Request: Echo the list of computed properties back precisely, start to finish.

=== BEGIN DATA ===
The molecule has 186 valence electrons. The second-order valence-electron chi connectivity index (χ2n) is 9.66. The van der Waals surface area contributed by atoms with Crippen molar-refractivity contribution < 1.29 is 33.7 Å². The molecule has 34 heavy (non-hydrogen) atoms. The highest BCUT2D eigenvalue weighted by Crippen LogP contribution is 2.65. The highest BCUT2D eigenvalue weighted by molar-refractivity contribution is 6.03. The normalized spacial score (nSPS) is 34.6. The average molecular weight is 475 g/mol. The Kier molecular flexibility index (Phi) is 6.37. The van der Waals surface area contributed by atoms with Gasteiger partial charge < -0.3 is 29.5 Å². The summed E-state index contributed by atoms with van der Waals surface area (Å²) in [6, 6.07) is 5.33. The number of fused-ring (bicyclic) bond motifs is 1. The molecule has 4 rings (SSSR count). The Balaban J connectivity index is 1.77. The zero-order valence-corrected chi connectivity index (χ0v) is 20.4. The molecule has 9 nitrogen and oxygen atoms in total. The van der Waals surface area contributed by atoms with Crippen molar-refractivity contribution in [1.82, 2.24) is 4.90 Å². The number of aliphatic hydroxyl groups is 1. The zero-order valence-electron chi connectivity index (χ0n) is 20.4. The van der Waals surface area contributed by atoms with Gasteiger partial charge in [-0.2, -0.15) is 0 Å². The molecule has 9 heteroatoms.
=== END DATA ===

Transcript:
The molecule has 186 valence electrons. The second-order valence-electron chi connectivity index (χ2n) is 9.66. The van der Waals surface area contributed by atoms with Crippen molar-refractivity contribution < 1.29 is 33.7 Å². The molecule has 34 heavy (non-hydrogen) atoms. The highest BCUT2D eigenvalue weighted by Crippen LogP contribution is 2.65. The highest BCUT2D eigenvalue weighted by molar-refractivity contribution is 6.03. The normalized spacial score (nSPS) is 34.6. The average molecular weight is 475 g/mol. The Kier molecular flexibility index (Phi) is 6.37. The van der Waals surface area contributed by atoms with Gasteiger partial charge < -0.3 is 29.5 Å². The summed E-state index contributed by atoms with van der Waals surface area (Å²) in [6, 6.07) is 5.33. The number of fused-ring (bicyclic) bond motifs is 1. The molecule has 4 rings (SSSR count). The Balaban J connectivity index is 1.77. The zero-order valence-corrected chi connectivity index (χ0v) is 20.4. The molecule has 9 nitrogen and oxygen atoms in total. The van der Waals surface area contributed by atoms with Crippen molar-refractivity contribution in [1.82, 2.24) is 4.90 Å². The number of aliphatic hydroxyl groups is 1. The zero-order valence-electron chi connectivity index (χ0n) is 20.4. The van der Waals surface area contributed by atoms with Gasteiger partial charge in [-0.2, -0.15) is 0 Å². The molecule has 9 heteroatoms.